By Joe Nolan ’20
In his Epistle to the Philippians, St. Paul wrote, “Do nothing from selfish ambition or conceit, but in humility count others more significant than yourselves. Let each of you look not only to his own interests, but also to the interests of others,” (Philippians 2:3-4). This verse encapsulates the moral code by which we Catholics are encouraged to live; we should be going out of ourselves in order to better the lives of others, regardless of how easily we may forget to take into account the well-being of our neighbors. Members of C.R.O.S.S. epitomize this maxim.
Through monitoring overnight retreats at Meribah, facilitating homeroom retreats at Saragossa, and hosting divisional nights of recollection, the dozens of members of C.R.O.S.S. dedicate endless amounts of time to ensure the well-being of others. On Friday, December 7th, the eve of the Feast of the Immaculate Conception, moderators of C.R.O.S.S. hosted a retreat called RECHARGE for C.R.O.S.S. members as a thank you for all of the time and hard work that they put into the club.
To kick off the evening, attendees of RECHARGE celebrated Mass commemorating the Virgin Mary and the Feast of the Immaculate Conception. Afterwards, the group indulged in a Mexican feast. The highlight of the night, however, came when Paul J. Kim, one of the most sought-after Catholic speakers in the country, gave a speech about the role of faith in our lives.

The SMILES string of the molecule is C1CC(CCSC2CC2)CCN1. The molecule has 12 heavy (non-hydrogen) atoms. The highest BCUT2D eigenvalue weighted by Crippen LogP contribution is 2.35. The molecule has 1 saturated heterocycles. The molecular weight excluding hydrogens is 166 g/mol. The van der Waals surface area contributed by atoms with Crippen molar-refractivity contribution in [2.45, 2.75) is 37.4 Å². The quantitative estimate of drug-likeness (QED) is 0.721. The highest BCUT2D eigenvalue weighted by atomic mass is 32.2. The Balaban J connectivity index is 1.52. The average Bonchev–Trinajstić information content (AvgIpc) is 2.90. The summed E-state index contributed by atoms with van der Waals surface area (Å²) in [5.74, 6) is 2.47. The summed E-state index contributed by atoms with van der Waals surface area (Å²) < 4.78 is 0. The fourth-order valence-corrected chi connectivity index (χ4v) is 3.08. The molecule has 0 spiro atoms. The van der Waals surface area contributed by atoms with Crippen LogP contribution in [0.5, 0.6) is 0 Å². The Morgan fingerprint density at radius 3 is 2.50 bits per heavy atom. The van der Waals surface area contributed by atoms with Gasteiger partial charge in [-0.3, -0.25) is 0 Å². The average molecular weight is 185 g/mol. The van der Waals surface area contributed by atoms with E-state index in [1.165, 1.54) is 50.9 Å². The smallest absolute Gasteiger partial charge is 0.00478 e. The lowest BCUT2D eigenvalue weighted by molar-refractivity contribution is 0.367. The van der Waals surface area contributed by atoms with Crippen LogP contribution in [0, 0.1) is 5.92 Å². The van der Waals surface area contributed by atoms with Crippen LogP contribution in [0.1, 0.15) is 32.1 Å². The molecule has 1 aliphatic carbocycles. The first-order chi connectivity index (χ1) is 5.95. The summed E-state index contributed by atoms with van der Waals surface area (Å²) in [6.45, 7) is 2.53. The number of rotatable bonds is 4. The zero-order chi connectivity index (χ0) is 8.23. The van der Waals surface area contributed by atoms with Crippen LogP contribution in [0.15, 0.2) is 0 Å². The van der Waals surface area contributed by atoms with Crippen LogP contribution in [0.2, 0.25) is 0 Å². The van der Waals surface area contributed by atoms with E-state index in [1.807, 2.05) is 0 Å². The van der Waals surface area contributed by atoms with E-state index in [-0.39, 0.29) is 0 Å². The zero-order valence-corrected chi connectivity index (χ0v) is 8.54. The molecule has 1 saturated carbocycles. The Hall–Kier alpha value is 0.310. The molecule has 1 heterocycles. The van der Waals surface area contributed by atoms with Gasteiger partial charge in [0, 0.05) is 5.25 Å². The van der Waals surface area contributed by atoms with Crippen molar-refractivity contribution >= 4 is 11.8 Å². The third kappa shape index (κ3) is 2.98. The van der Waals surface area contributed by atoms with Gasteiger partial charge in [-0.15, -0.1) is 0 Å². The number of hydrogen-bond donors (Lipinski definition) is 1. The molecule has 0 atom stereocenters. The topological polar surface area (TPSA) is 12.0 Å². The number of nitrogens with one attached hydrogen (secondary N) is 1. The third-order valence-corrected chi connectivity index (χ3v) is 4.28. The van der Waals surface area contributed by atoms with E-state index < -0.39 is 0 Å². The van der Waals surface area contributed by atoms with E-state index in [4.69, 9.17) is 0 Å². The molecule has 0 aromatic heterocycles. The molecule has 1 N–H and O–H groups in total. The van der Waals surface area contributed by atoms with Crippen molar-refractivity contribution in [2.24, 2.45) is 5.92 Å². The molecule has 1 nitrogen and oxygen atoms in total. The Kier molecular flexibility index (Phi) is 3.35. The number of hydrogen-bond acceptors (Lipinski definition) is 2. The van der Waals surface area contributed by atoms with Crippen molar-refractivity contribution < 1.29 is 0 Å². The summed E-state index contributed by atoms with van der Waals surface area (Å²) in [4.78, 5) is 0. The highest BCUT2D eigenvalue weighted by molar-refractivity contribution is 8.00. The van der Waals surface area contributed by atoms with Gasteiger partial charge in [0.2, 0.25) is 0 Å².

Mr. Kim explained that we all, at some point, will encounter struggles with our faith; it’s inevitable. When we do come face-to-face with these adversities, however, we are able to overcome them; whether by petitioning God in prayer, actively seeking the help of a member of the clergy, or, simply, turning to other fellow Catholics in school. Options are always available to help alleviate our struggles with the faith.
Mr. Kim also went on to talk about how we cannot let these issues go unnoticed; it is imperative that we address them directly, since our faith is a key component of our identities as Catholics. If we ignore or suppress our issues with the faith, then our relationship with God will only diminish. By our maintaining a strong faith and praying often, God can help all things.
As per every Chaminade retreat, RECHARGE ended with a Holy Hour, a brief prayer service including the Adoration of the Eucharistic Presence of Our Lord.
The members of C.R.O.S.S. were extremely appreciative of the moderators’ providing the students with an opportunity to sit back, relax, and participate in a retreat.
“I applied to C.R.O.S.S. because I really wanted to delve deeper into my faith and be more involved in the faith activities around the campus,” explained Aidan Cappellino ’20. “It was really refreshing to enjoy a night on retreat and reflect more on my faith. Leading retreats is fun, but it’s a nice feeling to be able to sit down and get to listen to a speaker and enjoy being a participant in the retreat.”
Other volunteers, such as Brady Baylis ’19, felt the same way. “It was a treat from our moderators to have Paul J. Kim come to Chaminade and enjoy the Mexican feast,” said Baylis. “When you run retreats, it is hard to get much spiritual fulfillment when you’re busy. However, attending RECHARGE was a nice way to start the Advent season by enjoying a great night.”
RECHARGE was a great opportunity for C.R.O.S.S. members to take a step back from reality and relish what they have given to so many people: the opportunity to take part in and enjoy religious retreats at Chaminade High School.